Chiraag Bains is Director of Legal Strategies at Demos, which served as lead counsel to the plaintiffs in Husted v. A. Philip Randolph Institute along with the American Civil Liberties Union. He previously served as senior counsel to the assistant attorney general of the Justice Department’s Civil Rights Division.
In the United States, if you don’t buy a gun for several years, you do not lose your Second Amendment right to bear arms. If you never write a letter to the editor or participate in a street demonstration, you retain your full First Amendment rights to free speech. If you skip church for years on end, the government cannot stop you from finally attending a service.
But according to a decision by the Supreme Court this week, if you fail to cast a ballot, you can be removed from the voter rolls and denied your fundamental right to vote.
The case, Husted v. A. Philip Randolph Institute, involved Ohio’s flawed presumption that citizens who do not vote during a two-year period have moved out of their voting district and become ineligible to vote there. Ohio sends these voters a postcard that is easily overlooked and, if they don’t respond or vote over the next four years, the state cancels their voter registration.
That’s what happened to Larry Harmon, a Navy veteran and software engineer who voted in 2008 but sat out the 2012 election because he didn’t like the candidates. Ohio claims to have sent him a postcard in 2011, though he doesn’t remember receiving it. Then, when he went to the polls to vote on a ballot measure in 2015, election workers told him he wasn’t on the list. They did not let him vote.
Ohio has the most aggressive voter-purge practice in the country. The state kicked more than 2 million voters off its rolls from 2011 to 2016. A Reuters study found that voters in predominantly African American neighborhoods were purged at more than twice the rate of voters in predominantly white neighborhoods.
During the 2012 election cycle alone, Ohio sent postcards to a staggering 1.5 million people — around 20 percent of its voters. More than 1.2 million didn’t respond. There’s no reason to think these people had moved. And the state often independently knows they haven’t. Harmon had lived in the same home for 16 years when he was turned away from the polls, a fact reflected in Ohio’s tax records.
Ohio’s practice is a classic example of what Congress sought to abolish when it passed the National Voter Registration Act in 1993. The law prohibits voter-list maintenance programs that “result in the removal of the name of any person . . . by reason of the person’s failure to vote.” We sued Ohio on behalf of Harmon and two civil rights groups, winning an injunction that preserved the rights of 7,500 wrongfully purged individuals to vote in 2016.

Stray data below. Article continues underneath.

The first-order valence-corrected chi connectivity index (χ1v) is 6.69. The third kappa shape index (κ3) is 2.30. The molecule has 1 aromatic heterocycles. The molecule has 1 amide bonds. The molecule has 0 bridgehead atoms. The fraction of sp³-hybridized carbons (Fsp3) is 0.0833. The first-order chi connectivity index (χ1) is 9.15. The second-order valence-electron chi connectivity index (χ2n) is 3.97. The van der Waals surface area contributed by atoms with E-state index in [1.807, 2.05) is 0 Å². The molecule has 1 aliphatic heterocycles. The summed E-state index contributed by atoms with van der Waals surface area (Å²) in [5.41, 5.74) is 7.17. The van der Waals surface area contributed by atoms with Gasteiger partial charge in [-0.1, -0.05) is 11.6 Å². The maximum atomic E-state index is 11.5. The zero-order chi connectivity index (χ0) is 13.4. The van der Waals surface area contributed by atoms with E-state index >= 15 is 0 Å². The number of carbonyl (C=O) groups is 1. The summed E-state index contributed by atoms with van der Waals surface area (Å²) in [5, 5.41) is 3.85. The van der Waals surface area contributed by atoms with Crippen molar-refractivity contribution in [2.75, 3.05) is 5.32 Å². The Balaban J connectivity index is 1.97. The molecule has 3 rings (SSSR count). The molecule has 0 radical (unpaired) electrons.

A 5-to-4 conservative majority of the Supreme Court has now removed that protection. In the opinion for the court, Justice Samuel A. Alito Jr. managed to read the NVRA to allow precisely what it appears to forbid. Relying on an argument not even advanced by Ohio, he held that a state can purge voters so long as nonvoting is not the “sole criterion” for doing so. Even the slightest additional reason — not responding to a one-time mailing — makes their removal permissible. This logic ignores Congress’s own statement when passing the NVRA that people should not be removed “due to their failure to respond to a mailing.”
The court also ignores the many reasons people do not vote. Wage workers, seniors, people with disabilities and people who rely on uneven public transportation or are homeless often find it difficult to get to the polls. Many people vote only in presidential elections — including in Ohio, where turnout drops from about 70 percent to less than 50 percent during nonpresidential election cycles. Others deliberately stay home to register their dissatisfaction.
The ruling likewise dismisses the history of voter suppression that the NVRA was meant to eradicate. States created voter-registration requirements after Reconstruction in response to the enfranchisement of former slaves and rising immigration. Purges became a favored vote- suppression tactic, alongside poll taxes and literacy tests. That ugly history lives on. As Justice Sonia Sotomayor recognized in her dissent, purges disproportionately disenfranchise people of color and working-class voters.
The court’s decision is a major setback for voting rights. Ohio’s secretary of state has already called on other states to follow his lead. President Trump, who has pushed the lie that he lost the popular vote because millions of people voted illegally, celebrated on Twitter.
But the fight for voting rights is too important to give up. At Demos, we will continue to litigate to stop unlawful purges, including on the basis that they are discriminatory — an issue not resolved by the Husted decision. And Americans must also take to the halls of their state legislatures to demand the repeal of purge laws and the enactment of pro-voter measures, such as automatic voter registration and early voting. Now more than ever, those who favor an inclusive democracy must make their voices heard.